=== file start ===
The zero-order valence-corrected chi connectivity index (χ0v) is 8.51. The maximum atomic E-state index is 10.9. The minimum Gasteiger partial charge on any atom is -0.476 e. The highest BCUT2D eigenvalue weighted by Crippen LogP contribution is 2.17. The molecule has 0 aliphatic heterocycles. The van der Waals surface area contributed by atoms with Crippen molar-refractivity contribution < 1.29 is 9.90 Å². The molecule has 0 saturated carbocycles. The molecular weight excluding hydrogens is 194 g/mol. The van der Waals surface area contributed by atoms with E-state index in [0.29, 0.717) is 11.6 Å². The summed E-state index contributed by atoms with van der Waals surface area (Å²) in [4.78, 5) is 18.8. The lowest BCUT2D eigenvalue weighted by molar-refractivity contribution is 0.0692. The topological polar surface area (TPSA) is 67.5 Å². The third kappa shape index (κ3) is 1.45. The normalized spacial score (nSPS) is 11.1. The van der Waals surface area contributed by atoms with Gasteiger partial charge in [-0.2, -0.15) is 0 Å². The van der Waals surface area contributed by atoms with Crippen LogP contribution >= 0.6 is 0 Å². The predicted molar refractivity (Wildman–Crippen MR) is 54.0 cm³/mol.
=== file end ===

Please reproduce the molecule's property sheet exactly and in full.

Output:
The zero-order valence-corrected chi connectivity index (χ0v) is 8.51. The maximum atomic E-state index is 10.9. The minimum Gasteiger partial charge on any atom is -0.476 e. The highest BCUT2D eigenvalue weighted by Crippen LogP contribution is 2.17. The molecule has 0 aliphatic heterocycles. The van der Waals surface area contributed by atoms with Crippen molar-refractivity contribution < 1.29 is 9.90 Å². The molecule has 0 saturated carbocycles. The molecular weight excluding hydrogens is 194 g/mol. The van der Waals surface area contributed by atoms with E-state index in [0.29, 0.717) is 11.6 Å². The summed E-state index contributed by atoms with van der Waals surface area (Å²) in [4.78, 5) is 18.8. The lowest BCUT2D eigenvalue weighted by molar-refractivity contribution is 0.0692. The topological polar surface area (TPSA) is 67.5 Å². The third kappa shape index (κ3) is 1.45. The normalized spacial score (nSPS) is 11.1. The van der Waals surface area contributed by atoms with Gasteiger partial charge in [-0.2, -0.15) is 0 Å². The van der Waals surface area contributed by atoms with Crippen LogP contribution >= 0.6 is 0 Å². The predicted molar refractivity (Wildman–Crippen MR) is 54.0 cm³/mol.